Saturday, May 18, 2024

‘Outside the Wire’ Gets Lost in Worldbuilding

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Outside the Wire is a movie that, despite its title, stays deep within the realm of familiarity. The film is entertaining, and the charm and talent of its stars help get us past the rough patches. This may not sound like a ringing endorsement but this is because the movie is aggressively fine.

Mikael Hafstrom’s film resembles at times like one of those old action flicks from the 80s or 90s. Outside the Wire has a familiarity to it that lends the film a certain charm. The charm is helpful because the script begins to cave in on itself and the direction is helpless to do anything but sit and watch.

Outside the Wire feels, truthfully, like a two-hour television pilot. The script by Rob Yescombe and Rowan Athale does a lot of world-building and then drops it all for the last thirty minutes of the film. Much of the movie is scene after scene of worldbuilding only to get to the end and realize we’ve left that world behind for a new one.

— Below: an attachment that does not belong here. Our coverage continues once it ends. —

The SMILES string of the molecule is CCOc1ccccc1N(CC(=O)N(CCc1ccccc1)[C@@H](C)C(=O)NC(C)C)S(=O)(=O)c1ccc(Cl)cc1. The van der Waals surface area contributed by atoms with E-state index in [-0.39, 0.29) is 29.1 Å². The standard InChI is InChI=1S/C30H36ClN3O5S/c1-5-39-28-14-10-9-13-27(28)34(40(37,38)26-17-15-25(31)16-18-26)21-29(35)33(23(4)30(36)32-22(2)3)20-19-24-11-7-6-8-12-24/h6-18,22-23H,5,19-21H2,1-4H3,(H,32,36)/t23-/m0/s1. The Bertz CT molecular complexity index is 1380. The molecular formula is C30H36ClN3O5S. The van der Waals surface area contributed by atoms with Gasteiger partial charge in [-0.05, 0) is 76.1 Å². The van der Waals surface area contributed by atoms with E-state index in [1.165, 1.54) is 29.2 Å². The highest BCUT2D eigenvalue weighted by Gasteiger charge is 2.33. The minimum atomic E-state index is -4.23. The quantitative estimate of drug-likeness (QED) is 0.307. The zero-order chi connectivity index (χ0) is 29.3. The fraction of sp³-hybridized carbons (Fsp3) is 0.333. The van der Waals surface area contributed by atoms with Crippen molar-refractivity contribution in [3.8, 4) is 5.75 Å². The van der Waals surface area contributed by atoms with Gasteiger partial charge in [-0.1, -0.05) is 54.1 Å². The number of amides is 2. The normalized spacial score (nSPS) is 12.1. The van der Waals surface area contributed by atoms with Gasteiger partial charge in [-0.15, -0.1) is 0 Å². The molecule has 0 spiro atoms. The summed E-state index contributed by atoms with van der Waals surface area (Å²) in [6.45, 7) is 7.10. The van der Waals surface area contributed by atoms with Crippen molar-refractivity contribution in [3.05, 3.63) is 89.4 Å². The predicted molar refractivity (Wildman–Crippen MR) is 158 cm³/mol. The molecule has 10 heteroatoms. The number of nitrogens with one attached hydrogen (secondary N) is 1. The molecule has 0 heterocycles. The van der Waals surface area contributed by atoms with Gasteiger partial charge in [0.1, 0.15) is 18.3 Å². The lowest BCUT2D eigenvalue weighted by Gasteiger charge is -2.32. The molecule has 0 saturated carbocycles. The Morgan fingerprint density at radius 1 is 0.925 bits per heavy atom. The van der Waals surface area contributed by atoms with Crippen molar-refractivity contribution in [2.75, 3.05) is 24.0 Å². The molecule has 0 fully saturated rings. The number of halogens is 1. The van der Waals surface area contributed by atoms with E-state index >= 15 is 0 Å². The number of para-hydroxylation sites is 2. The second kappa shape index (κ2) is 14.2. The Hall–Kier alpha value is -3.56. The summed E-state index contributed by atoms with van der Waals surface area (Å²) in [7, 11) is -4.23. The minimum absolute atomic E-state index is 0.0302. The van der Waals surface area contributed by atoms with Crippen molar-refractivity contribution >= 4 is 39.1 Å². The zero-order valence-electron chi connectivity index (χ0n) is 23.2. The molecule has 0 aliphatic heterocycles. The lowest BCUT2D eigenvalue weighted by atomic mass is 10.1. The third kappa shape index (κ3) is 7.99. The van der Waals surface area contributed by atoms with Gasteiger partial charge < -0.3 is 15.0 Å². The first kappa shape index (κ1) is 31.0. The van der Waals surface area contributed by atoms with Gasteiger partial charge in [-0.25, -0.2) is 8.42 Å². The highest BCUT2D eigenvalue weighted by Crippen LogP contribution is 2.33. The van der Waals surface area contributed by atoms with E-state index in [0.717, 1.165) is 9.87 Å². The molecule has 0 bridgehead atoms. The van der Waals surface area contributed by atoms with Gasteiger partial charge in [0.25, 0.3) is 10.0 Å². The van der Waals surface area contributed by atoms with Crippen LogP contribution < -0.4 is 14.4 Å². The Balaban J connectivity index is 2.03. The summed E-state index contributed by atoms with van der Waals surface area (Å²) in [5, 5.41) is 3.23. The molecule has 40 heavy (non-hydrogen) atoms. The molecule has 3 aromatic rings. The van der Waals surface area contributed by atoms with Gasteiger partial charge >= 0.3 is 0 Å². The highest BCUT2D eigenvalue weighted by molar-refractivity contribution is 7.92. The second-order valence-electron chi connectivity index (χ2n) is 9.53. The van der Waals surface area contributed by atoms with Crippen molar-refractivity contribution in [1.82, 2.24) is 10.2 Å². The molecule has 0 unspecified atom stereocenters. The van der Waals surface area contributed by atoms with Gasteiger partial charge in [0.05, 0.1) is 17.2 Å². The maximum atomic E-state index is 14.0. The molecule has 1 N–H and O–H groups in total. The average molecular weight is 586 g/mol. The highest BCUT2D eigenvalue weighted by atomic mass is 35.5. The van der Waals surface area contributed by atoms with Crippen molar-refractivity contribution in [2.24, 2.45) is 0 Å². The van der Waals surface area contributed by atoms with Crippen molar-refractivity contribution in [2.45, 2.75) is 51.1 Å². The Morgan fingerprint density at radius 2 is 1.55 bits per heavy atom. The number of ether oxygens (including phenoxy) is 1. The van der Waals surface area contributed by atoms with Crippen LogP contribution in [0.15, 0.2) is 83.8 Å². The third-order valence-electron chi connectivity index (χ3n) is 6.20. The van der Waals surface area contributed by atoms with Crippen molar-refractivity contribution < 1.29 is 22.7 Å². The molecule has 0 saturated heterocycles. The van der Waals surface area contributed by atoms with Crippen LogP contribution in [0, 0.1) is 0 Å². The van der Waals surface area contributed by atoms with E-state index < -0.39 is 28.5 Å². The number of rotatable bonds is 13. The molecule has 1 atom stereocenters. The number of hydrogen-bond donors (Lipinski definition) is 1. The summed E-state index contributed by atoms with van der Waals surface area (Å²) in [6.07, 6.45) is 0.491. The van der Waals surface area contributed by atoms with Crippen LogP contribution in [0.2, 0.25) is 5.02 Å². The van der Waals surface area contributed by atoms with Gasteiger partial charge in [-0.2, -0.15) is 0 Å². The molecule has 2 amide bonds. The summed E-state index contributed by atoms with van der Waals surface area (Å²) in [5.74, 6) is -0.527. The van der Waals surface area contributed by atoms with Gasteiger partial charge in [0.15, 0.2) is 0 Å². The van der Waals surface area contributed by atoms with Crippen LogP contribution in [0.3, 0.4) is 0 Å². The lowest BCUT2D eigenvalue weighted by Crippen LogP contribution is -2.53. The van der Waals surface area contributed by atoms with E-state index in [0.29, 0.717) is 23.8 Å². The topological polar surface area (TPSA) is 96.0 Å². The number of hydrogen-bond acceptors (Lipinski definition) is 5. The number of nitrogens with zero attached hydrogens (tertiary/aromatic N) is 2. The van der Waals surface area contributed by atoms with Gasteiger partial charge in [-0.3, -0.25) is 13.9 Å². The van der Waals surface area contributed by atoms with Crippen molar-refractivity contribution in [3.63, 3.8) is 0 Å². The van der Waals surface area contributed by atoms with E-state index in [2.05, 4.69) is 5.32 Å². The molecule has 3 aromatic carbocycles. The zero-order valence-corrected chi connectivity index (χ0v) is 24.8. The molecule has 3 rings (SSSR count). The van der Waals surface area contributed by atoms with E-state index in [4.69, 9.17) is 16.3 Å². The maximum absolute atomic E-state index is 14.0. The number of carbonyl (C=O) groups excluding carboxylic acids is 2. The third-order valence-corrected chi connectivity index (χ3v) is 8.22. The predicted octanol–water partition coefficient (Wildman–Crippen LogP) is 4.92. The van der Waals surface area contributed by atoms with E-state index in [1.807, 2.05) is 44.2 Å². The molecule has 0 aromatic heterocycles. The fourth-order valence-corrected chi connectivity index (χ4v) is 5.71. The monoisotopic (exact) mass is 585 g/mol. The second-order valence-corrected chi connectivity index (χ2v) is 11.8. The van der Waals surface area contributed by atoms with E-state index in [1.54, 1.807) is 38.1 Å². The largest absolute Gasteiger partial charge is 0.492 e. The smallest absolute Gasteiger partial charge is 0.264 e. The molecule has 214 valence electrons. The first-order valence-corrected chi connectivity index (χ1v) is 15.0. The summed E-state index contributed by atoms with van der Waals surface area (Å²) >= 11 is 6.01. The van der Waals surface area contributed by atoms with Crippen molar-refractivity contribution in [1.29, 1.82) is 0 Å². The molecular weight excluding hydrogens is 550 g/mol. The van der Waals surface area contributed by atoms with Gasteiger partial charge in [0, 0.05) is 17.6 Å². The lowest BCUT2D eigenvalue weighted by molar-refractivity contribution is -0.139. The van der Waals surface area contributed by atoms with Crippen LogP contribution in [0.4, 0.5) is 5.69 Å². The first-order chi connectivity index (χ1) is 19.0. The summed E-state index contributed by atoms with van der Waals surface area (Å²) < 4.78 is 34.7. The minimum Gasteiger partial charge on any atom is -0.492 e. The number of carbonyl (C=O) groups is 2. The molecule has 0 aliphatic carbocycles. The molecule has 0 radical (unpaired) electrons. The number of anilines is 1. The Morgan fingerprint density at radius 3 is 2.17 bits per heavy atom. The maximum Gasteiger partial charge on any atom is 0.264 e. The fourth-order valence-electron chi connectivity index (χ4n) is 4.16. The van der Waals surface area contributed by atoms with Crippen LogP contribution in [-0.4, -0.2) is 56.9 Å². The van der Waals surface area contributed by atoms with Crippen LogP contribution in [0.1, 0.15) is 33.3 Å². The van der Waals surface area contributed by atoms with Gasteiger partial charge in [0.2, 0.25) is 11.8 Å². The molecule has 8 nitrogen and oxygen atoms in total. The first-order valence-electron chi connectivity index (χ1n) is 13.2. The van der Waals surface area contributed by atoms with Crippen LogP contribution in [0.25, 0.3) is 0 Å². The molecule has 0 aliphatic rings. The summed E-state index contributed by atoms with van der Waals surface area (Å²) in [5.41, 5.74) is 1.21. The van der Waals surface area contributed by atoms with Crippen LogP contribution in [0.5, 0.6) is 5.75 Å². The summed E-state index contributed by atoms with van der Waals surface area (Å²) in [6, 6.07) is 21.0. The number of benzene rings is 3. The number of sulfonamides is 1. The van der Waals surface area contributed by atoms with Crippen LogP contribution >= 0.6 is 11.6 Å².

Hafstrom, to his credit, has a wonderful flair for visually summing up a character. Upon first meeting the drone pilot, Lt. Thomas Harp (Damson Idris) Hafstrom cuts between the chaotic firefight on the ground to Harp calmly eating gummy worms as he watches it unfold on his monitor from the safety of a few thousand miles. 

This is the not so far off future; 2034 to be precise. A violent civil war has broken out in Eastern Europe, the film tells us in an opening title crawl. The United States is there as peacekeepers, patrolling the “lawless frontier”. We then learn of Viktor Koval (Pilou Asbaek), a ruthless warlord who is more ghost than man, as few have ever come into contact with him.

After disobeying a direct order and killing two fellow officers, Harp is disciplined and transferred to a Ukrainian base, Camp Nathaniel, under Captain Leo (Anthony Mackie). Once a drone pilot, Harp is now forced to be on the ground in the thick of it serving beside robotic soldiers known as Gumps. 

Outside the Wire spends a lot of time setting up the Gumps but ultimately does nothing of real interest or dramatic value with them. They exist, I suppose, it’s to make Leo more believable. Leo is a BioTech robot. For all the science-fiction elements in Hafstrom’s movie, he and the script seem almost annoyed by their existence.